With that just said what we find truly amazing and miraculous about Islam is not its book (since it is far from being a miracle in any sense) but the fact that there are Muslims who actually think that the Qur’an is supernatural in origin and continue to erroneously believe that it has been perfectly preserved. Now to us that is a miracle!

We wish to conclude by giving the following advice to the Muslim Dawagandists. Those living in glasshouses shouldn’t be picking up stones and hurling them at others. In light of the textual history of the Qur’an you have no business questioning the textual veracity and preservation of the NT, especially the four Gospels of our risen Lord Jesus Christ.

Related Articles

The following are links to articles and books which provide ample evidence to the reliability and preservation of the NT documents, especially in regards to the authorship of the Gospels:

Moreover, there is a lote more data from the Islamic sources that the Qur’an has suffered textual corruption by way of missing surahs (chapters) and verses, as well as additions and changes to the text. The interested readers can go here for this massive amount of information:’an/Text/index.html’anically-confused-muhammads-chosen.html’anic-escape-clause.html’an-vs-bible-ex-muslims-comparison-of.html’an-and-impact-of-textual.html’an-missing-prayer.html


(1) Just to show our readers how feeble and desperate the Muslim replies to the textual corruption of the Qur’an truly are, note what Muslim dawagandist Bassam Zawadi had to say concerning this particular variant:

Therefore, as we can see this is only one narration by a certain individual who believed that he heard the Prophet recite the verse the way he thought. However, how come there was no one else who also supported Abu Darda'a? How can ALL OF THE UMMAH be wrong while only he was right? Obviously he was speaking from bad memory and human error. More on this topic could be read here. (Zawadi, The Alleged Addition To Surah 92)

This exposes the fact that neither Zawadi nor his sources bothered to read the narrations carefully since this wasn’t simply the belief of a single individual. Rather, as an accurate and careful reading of the narratives themselves show, this was actually the way the entire community who had learned the Qur’an directly from Abdullah ibn Masud read it!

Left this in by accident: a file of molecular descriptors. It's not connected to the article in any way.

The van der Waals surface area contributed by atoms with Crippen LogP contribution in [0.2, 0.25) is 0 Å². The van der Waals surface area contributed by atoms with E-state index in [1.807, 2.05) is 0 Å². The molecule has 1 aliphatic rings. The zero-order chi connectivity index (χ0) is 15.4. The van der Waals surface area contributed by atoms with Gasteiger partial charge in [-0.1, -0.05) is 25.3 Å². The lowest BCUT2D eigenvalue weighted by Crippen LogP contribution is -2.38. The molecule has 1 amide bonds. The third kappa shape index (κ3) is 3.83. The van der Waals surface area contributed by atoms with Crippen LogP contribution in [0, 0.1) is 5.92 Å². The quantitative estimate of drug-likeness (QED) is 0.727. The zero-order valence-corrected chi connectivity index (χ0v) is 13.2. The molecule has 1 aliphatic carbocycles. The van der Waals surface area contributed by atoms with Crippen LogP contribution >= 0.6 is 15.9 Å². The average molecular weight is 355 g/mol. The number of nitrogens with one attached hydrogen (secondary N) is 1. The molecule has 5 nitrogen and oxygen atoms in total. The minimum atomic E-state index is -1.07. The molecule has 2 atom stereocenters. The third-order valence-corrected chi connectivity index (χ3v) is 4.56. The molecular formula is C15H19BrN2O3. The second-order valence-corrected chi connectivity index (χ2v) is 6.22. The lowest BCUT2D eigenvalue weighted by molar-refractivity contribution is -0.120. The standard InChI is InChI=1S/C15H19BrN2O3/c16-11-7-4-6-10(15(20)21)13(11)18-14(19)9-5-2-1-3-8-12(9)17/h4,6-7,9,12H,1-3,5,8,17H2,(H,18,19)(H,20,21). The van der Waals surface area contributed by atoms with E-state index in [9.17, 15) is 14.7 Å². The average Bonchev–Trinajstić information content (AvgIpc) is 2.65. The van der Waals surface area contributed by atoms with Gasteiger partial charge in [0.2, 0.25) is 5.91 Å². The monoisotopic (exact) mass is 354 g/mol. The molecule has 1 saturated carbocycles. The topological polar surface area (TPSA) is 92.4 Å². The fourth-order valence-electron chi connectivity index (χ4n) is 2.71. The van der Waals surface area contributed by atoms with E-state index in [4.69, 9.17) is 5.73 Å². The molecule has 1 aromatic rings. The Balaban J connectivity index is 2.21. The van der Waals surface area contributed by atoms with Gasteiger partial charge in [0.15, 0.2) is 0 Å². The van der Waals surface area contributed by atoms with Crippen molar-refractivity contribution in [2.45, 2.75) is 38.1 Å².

Narrated 'Alqama: I went to Sham and offered a two-Rak'at prayer and then said, “O Allah! Bless me with a good pious companion.” So I went to some people and sat with them. An old man came and sat by my side. I asked, “Who is he?” They replied, “(He is) Abu-Ad-Darda.” I said (to him), “I prayed to Allah to bless me with a pious companion and He sent you to me.” He asked me, “From where are you?” I replied, “From the people of Al-Kufa.” He said, “Isn't there amongst you Ibn Um 'Abd, the one who used to carry the shoes, the cushion (or pillow) and the water for ablution? Is there amongst you the one whom Allah gave refuge from Satan through the request of His Prophet? Is there amongst you the one who keeps the secrets of the Prophet which nobody knows except him?” Abu Darda further asked, “How does 'Abdullah (bin Mas'ud) recite the Sura starting with, ‘By the Night as it conceals (the light)?” (92.1) Then I recited before him:

'By the Night as it envelops: And by the Day as it appears in brightness; And by male and female.' (91.1-3) On this Abu Ad-Darda' said, “By Allah, the Prophet MADE ME recite the Sura in this way while I was listening to him (reciting it).’”
(Sahih al-Bukhari, Volume 5, Book 57, Number 85)


Narrated Ibrahim: The companions of 'Abdullah (bin Mas'ud) came to Abu Darda', (and before they arrived at his home), he looked for them and found them. Then he asked them,: "Who among you can recite (Qur'an) AS 'ABDULLAH RECITES IT?" They replied, “All of us.” He asked, "Who among you knows it by heart?" They pointed at 'Alqama. Then he asked Alqama, Alqama recited:By the male and the female.’ Abu Ad-Darda said, “I TESTIFY that I heard the Prophet reciting it likewise, but these people want me to recite it:-- ‘And by Him Who created male and female.’ BUT BY ALLAH, I WILL NOT FOLLOW THEM.” (Sahih al-Bukhari, Volume 6, Book 60, Number 468)

Thus, we have countless number of witnesses who were personally taught the recitation of the Qur’an by one of the very men commissioned by Muhammad himself testifying that Abu ad-Darda’s reading was correct!

So contrary to Zawadi’s assertion there were multiple witnesses (perhaps running in the hundreds, if not thousands) that supported Abu ad-Darda’s version over against Uthman’s (that is, Zaid’s version of the Qur’an).

Besides, if Zawadi is going to be consistent will he accept the fact that the present reading of Q. 33:6 is incomplete since several companions and their followers including ibn Masud, Ubayy ibn Kab, Ibn Abbas, Muawiyah, Mujahid, Qatadah, lkrimah and Al-Hasan attest that there was an extra clause which is now missing from the present text of the Qur’an? See the above for the details.

Finally, this again shows the willingness on the part of Muslim propagandists like Zawadi to cast doubt on what is supposed to be their most authentic collection of narrations whenever they can’t adequately deal with or address the problems that such sources pose for their beliefs. And yet they expect us to accept these very same hadith collections without question!